17. 17.
    Pesavento JJ, Garcia BA, Streeky JA, Kelleher NL, Mizzen CA (2007) Mild performic acid oxidation enhances chromatographic and top down mass spectrometric analyses of histones. Mol Cell Proteomics 6(9):1510–1526. doi:10.1074/mcp.M600404-MCP200 CrossRefPubMedGoogle Scholar
  18. 18.
    Liu X, Sirotkin Y, Shen Y, Anderson G, Tsai YS, Ting YS, Goodlett DR, Smith RD, Bafna V, Pevzner PA (2012) Protein identification using top-down spectra. Mol Cell Proteomics 11(6). doi:10.1074/mcp.M111.008524Google Scholar
  19. 19.
    LeDuc RD, Taylor GK, Kim Y-B, Januszyk TE, Bynum LH, Sola JV, Garavelli JS, Kelleher NL (2004) ProSight PTM: an integrated environment for protein identification and characterization by top-down mass spectrometry. Nucleic Acids Res 32(suppl 2):W340–W345. doi:10.1093/nar/gkh447 CrossRefPubMedPubMedCentralGoogle Scholar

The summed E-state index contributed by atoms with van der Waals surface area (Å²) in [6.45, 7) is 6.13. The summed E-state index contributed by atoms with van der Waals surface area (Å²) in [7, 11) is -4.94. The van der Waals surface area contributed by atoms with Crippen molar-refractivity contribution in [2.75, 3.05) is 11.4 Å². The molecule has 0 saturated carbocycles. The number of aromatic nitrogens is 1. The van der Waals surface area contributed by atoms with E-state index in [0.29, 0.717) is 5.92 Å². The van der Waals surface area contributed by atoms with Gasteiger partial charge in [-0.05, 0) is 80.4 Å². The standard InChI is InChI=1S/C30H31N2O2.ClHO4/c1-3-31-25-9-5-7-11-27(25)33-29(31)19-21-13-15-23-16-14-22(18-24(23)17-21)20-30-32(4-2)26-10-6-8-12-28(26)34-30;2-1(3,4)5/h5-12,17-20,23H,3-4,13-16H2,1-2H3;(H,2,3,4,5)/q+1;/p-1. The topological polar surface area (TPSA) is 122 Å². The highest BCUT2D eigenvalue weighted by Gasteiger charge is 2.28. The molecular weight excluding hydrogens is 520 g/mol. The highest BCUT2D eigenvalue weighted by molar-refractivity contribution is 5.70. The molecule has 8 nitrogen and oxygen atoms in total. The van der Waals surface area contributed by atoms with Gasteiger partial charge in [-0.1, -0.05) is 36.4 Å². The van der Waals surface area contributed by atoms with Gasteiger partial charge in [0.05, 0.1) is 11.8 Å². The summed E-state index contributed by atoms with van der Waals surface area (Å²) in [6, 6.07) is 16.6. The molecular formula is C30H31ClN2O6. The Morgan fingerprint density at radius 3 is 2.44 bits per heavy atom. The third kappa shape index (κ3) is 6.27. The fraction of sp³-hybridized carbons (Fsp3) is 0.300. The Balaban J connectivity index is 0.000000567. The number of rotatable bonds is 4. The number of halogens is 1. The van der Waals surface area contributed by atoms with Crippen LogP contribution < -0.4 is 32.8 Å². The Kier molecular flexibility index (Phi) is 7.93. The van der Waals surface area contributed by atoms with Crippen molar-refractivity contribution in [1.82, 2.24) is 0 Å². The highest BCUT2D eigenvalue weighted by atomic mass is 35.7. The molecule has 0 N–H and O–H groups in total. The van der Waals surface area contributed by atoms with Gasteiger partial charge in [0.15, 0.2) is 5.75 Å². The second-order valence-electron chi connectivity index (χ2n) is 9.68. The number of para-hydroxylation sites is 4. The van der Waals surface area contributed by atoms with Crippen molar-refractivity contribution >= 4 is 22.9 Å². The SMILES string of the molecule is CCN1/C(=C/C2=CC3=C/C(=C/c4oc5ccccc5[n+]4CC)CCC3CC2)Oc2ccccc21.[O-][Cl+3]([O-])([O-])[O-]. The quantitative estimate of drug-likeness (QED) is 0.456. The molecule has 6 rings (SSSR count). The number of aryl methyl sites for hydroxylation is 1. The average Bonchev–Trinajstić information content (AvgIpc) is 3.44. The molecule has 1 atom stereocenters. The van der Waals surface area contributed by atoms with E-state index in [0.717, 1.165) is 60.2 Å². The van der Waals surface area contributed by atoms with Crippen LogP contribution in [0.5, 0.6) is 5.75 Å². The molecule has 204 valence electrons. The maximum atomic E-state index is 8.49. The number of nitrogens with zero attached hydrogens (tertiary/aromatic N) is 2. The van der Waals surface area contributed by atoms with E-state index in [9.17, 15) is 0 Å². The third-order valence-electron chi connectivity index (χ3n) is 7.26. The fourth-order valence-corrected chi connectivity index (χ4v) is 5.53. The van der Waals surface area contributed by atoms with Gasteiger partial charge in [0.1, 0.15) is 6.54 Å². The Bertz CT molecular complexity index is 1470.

20. 20.
    Sidoli S, Lin S, Karch KR, Garcia BA (2015) Bottom-up and middle-down proteomics have comparable accuracies in defining histone post-translational modification relative abundance and stoichiometry. Anal Chem 87(6):3129–3133. doi:10.1021/acs.analchem.5b00072 CrossRefPubMedPubMedCentralGoogle Scholar

Copyright information

© Springer Science+Business Media New York 2017

Authors and Affiliations

  • Mowei Zhou
    • 1
  • Si Wu
    • 1
    • 2
  • David L. Stenoien
    • 1
  • Zhaorui Zhang
    • 1
  • Lanelle Connolly
    • 3
  • Michael Freitag
    • 3
  • Ljiljana Paša-Tolić
    • 1
  1. 1.Environmental Molecular Sciences LaboratoryPacific Northwest National LaboratoryRichlandUSA
  2. 2.Department of Chemistry and BiochemistryUniversity of OklahomaNormanUSA
  3. 3.Department of Biochemistry and Biophysics, Center for Genome Research and BiocomputingOregon State UniversityCorvallisUSA

Personalised recommendations